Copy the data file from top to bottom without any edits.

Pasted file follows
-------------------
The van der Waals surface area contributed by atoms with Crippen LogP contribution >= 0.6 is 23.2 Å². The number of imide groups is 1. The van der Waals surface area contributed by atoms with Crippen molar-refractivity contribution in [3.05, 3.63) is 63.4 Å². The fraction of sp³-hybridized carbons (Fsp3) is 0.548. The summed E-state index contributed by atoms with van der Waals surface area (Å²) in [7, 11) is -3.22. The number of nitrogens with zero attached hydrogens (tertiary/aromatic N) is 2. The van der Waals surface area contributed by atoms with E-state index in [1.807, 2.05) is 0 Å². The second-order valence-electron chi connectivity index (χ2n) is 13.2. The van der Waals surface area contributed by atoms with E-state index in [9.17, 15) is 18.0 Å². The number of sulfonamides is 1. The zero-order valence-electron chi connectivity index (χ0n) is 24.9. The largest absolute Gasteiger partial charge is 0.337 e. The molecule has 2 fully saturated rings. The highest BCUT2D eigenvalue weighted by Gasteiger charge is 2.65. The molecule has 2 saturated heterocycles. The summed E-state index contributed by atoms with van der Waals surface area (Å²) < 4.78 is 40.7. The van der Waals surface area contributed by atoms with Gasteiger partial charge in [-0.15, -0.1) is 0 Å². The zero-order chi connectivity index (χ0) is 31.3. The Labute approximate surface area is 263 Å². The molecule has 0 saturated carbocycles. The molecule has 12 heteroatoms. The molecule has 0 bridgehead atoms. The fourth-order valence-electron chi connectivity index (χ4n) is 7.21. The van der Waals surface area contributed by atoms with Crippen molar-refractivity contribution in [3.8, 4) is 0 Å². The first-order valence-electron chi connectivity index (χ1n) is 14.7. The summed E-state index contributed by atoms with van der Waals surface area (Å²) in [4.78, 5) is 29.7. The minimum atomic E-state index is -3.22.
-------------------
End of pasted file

The van der Waals surface area contributed by atoms with Crippen LogP contribution >= 0.6 is 23.2 Å². The number of imide groups is 1. The van der Waals surface area contributed by atoms with Crippen molar-refractivity contribution in [3.05, 3.63) is 63.4 Å². The fraction of sp³-hybridized carbons (Fsp3) is 0.548. The summed E-state index contributed by atoms with van der Waals surface area (Å²) in [7, 11) is -3.22. The number of nitrogens with zero attached hydrogens (tertiary/aromatic N) is 2. The van der Waals surface area contributed by atoms with E-state index in [1.807, 2.05) is 0 Å². The second-order valence-electron chi connectivity index (χ2n) is 13.2. The van der Waals surface area contributed by atoms with E-state index in [9.17, 15) is 18.0 Å². The number of sulfonamides is 1. The zero-order valence-electron chi connectivity index (χ0n) is 24.9. The largest absolute Gasteiger partial charge is 0.337 e. The molecule has 2 fully saturated rings. The highest BCUT2D eigenvalue weighted by Gasteiger charge is 2.65. The molecule has 2 saturated heterocycles. The summed E-state index contributed by atoms with van der Waals surface area (Å²) < 4.78 is 40.7. The van der Waals surface area contributed by atoms with Gasteiger partial charge in [-0.15, -0.1) is 0 Å². The zero-order chi connectivity index (χ0) is 31.3. The Labute approximate surface area is 263 Å². The molecule has 0 saturated carbocycles. The molecule has 12 heteroatoms. The molecule has 0 bridgehead atoms. The fourth-order valence-electron chi connectivity index (χ4n) is 7.21. The van der Waals surface area contributed by atoms with Crippen molar-refractivity contribution in [3.8, 4) is 0 Å². The first-order valence-electron chi connectivity index (χ1n) is 14.7. The summed E-state index contributed by atoms with van der Waals surface area (Å²) in [4.78, 5) is 29.7. The minimum atomic E-state index is -3.22.